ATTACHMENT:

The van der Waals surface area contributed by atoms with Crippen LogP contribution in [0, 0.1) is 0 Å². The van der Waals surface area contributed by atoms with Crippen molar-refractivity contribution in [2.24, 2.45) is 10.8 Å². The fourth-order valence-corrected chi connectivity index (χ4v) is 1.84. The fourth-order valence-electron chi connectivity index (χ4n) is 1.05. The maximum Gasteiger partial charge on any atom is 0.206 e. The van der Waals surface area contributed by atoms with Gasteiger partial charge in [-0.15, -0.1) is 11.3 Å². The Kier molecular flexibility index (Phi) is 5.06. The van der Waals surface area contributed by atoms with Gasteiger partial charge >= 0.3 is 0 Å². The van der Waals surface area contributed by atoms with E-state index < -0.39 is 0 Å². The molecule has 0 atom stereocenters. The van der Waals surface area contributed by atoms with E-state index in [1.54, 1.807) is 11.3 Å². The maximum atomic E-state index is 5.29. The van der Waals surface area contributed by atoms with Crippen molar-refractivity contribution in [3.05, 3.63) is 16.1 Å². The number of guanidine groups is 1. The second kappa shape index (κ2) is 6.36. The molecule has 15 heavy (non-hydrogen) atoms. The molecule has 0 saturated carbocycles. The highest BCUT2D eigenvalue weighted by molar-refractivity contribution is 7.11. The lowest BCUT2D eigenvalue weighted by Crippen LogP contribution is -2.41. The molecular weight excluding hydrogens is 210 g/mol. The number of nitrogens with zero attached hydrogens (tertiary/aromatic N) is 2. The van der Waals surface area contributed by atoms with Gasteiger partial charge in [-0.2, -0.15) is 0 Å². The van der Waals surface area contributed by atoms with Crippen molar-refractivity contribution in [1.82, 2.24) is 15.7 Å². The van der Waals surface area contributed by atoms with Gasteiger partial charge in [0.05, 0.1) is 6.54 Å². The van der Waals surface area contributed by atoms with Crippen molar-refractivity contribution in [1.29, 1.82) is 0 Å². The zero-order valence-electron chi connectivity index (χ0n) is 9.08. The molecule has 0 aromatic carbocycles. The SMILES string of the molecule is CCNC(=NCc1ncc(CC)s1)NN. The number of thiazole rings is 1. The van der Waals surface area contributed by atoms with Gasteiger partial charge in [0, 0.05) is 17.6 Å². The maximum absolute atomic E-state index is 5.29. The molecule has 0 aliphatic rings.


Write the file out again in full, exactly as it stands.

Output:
The van der Waals surface area contributed by atoms with Crippen LogP contribution in [0, 0.1) is 0 Å². The van der Waals surface area contributed by atoms with Crippen molar-refractivity contribution in [2.24, 2.45) is 10.8 Å². The fourth-order valence-corrected chi connectivity index (χ4v) is 1.84. The fourth-order valence-electron chi connectivity index (χ4n) is 1.05. The maximum Gasteiger partial charge on any atom is 0.206 e. The van der Waals surface area contributed by atoms with Gasteiger partial charge in [-0.15, -0.1) is 11.3 Å². The Kier molecular flexibility index (Phi) is 5.06. The van der Waals surface area contributed by atoms with Gasteiger partial charge >= 0.3 is 0 Å². The van der Waals surface area contributed by atoms with E-state index < -0.39 is 0 Å². The molecule has 0 atom stereocenters. The van der Waals surface area contributed by atoms with E-state index in [1.54, 1.807) is 11.3 Å². The maximum atomic E-state index is 5.29. The van der Waals surface area contributed by atoms with Crippen molar-refractivity contribution in [3.05, 3.63) is 16.1 Å². The number of guanidine groups is 1. The second kappa shape index (κ2) is 6.36. The molecule has 15 heavy (non-hydrogen) atoms. The molecule has 0 saturated carbocycles. The highest BCUT2D eigenvalue weighted by molar-refractivity contribution is 7.11. The lowest BCUT2D eigenvalue weighted by Crippen LogP contribution is -2.41. The molecular weight excluding hydrogens is 210 g/mol. The number of nitrogens with zero attached hydrogens (tertiary/aromatic N) is 2. The van der Waals surface area contributed by atoms with Gasteiger partial charge in [-0.2, -0.15) is 0 Å². The van der Waals surface area contributed by atoms with Crippen molar-refractivity contribution in [1.82, 2.24) is 15.7 Å². The van der Waals surface area contributed by atoms with Gasteiger partial charge in [0.05, 0.1) is 6.54 Å². The van der Waals surface area contributed by atoms with Crippen molar-refractivity contribution in [1.29, 1.82) is 0 Å². The zero-order valence-electron chi connectivity index (χ0n) is 9.08. The molecule has 0 aromatic carbocycles. The SMILES string of the molecule is CCNC(=NCc1ncc(CC)s1)NN. The number of thiazole rings is 1. The van der Waals surface area contributed by atoms with Gasteiger partial charge in [0, 0.05) is 17.6 Å². The maximum absolute atomic E-state index is 5.29. The molecule has 0 aliphatic rings.